From the Education Committees: What Is the Effect of Obstructive Sleep Apnea and Its Surgical Management on Voice and Swallowing?
There is an increasing prevalence of obstructive sleep apnea (OSA) in the United States, affecting an estimated 25 million Americans. (1)
Mark Weidenbecher, MD, AAO-HNSF Laryngology and Bronchoesophagology Education Committee member
There is an increasing prevalence of obstructive sleep apnea (OSA) in the United States, affecting an estimated 25 million Americans.1 Positive airway pressure (PAP) therapy is considered standard therapy for OSA; however, there is oftentimes poor compliance with up to 50% of OSA patients not tolerating therapy.2 Untreated OSA carries significant comorbidities, including cardiac arrhythmias, diabetes, high blood pressure, and stroke. Other treatment options, in particular sleep surgical options, must therefore be considered in this patient population. A common concern is that physical examination on an awake patient with static observation of the patient’s upper airway anatomy cannot reliably identify the dynamic upper airway collapse responsible for the patient’s OSA. Drug-induced sleep endoscopy (DISE) has emerged as a valuable tool to identify specific structures and anatomic subsites responsible for the dynamic pharyngeal airway collapse, which allows for a patient-specific and individualized treatment approach.3 Many sleep surgery approaches aim to statically alter the upper airway anatomy to prevent nocturnal pharyngeal airway collapse. Sleep surgeries routinely performed by otolaryngologists include uvulopalatpharyngoplasty (UPPP) or modifications thereof, hyoid suspension, or base of tongue resection. Hypoglossal nerve stimulation therapy (HGNS), in contrast, is a non-static and rather dynamic sleep procedure. HGNS is an implantable medical device that treats OSA by electrically stimulating the hypoglossal nerve to cause tongue protrusion during inspiration to mitigate upper airway collapse.4 In general, indication for each sleep procedure depends on the upper airway anatomy and the collapse pattern.
Patients with moderate-to-severe OSA have been found to suffer from baseline altered biomechanical swallowing biomechanics, including upper esophageal dysfunction, increased hypopharyngeal distension, and velopharyngeal contractility.5 The incidence of dysphagia in the OSA patient population is estimated to be almost twice as high compared to the average patient population (14% versus 8%).6,7 There is also evidence that irritable larynx symptoms such as chronic cough, dyspnea sensation, and dysphonia are more commonly seen in OSA patients.8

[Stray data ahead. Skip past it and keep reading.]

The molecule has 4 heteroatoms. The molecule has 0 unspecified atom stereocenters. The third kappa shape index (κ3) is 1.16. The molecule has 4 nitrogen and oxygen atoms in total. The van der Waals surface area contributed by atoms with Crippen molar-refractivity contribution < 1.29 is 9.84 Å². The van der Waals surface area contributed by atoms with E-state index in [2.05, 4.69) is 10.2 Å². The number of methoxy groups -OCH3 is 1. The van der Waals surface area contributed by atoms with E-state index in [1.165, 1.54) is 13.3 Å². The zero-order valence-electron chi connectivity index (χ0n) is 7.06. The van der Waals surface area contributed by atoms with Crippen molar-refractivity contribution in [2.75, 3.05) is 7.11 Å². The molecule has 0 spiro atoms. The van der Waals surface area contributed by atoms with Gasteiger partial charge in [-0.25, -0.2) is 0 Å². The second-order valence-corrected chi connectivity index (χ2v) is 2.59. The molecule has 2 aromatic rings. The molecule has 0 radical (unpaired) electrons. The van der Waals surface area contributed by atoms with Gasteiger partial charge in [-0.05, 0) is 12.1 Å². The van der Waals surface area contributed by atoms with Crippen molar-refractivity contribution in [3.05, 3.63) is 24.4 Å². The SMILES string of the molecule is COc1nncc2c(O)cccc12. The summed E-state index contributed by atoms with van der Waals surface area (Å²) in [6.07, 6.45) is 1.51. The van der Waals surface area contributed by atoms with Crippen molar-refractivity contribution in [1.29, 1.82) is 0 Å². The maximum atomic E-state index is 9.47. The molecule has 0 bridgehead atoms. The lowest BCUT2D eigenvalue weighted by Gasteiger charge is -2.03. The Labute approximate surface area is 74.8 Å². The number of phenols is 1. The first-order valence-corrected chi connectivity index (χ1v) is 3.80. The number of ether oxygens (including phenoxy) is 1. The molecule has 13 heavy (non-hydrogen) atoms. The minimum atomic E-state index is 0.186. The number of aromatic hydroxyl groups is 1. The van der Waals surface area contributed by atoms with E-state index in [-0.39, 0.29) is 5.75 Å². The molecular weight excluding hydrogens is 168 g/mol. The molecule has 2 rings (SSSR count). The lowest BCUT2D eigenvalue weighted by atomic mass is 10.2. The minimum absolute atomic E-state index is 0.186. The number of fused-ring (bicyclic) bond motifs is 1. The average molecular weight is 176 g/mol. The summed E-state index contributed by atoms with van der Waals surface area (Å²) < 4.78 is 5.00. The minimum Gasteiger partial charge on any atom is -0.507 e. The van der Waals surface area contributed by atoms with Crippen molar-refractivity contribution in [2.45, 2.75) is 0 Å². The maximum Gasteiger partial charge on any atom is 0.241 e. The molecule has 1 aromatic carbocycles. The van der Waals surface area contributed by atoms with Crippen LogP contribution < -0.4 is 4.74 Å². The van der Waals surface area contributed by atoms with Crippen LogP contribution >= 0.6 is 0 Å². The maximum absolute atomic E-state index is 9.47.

The larynx can be viewed as the sound source while the pharynx not only serves as a resonator but also assists with swallowing. Since sleep surgery for OSA addresses the pharyngeal airway, the question must be raised whether it affects swallow and voice function. While sleep surgery can certainly lead to temporary laryngopharyngeal complaints, such as odynophagia, globus, and dysphagia, in terms of long-term effects, the literature is somewhat conflicting. Franklin et al. examined the side effects of OSA surgery and found that UPPP, a commonly performed sleep surgery to enlarge the retropalatal airway, resulted in permanent swallowing difficulties in 31% of the patients while other authors found no evidence for UPPP to cause any long-term effects on swallowing or voice.9-11 Hyoid suspension is another example of a static sleep surgery that is used in OSA patients for base of tongue obstruction by moving the hyoid and base of tongue complex anteriorly and superiorly. This can be accomplished by performing a hyothyroidpexy (HTP) or by suspending the hyoid to the mandibular symphysis via suturing or via genioglossus advancement. Several studies have shown that HTP does not affect swallowing or voice function after 12 months, as noted on postoperative swallow testing and voice analysis.12,13 In a large metanalysis examining voice outcome following various types of palate procedures or hyoid suspension, it was found that surgical management of OSA, regardless of the type of procedure, did not impair voice or swallowing function permanently.14 Similarly, HGNS, a non-static and rather dynamic sleep procedure, has also demonstrated not to cause any swallowing or voice problems at one week, three months, and six months postoperatively. This was studied on 14 patients via validated VHI-10 and EAT-10 questionnaires.15 In other studies, several authors have reported on persistent neck and tongue pain in patients using HGNS, which in some patients could be resolved by changing the intensity of the stimulation.16 In some cases, manual neck therapy can also help with this muscle tension, like neck pain.
In summary, OSA patients have a slightly higher incidence of laryngopharyngeal symptoms compared to the average population. With the exception of HGNS, all other sleep surgeries alter the upper airway permanently. Depending on the type of sleep surgery, conflicting information in the medical literature exists as to whether it can result in long-term voice and swallowing problems.
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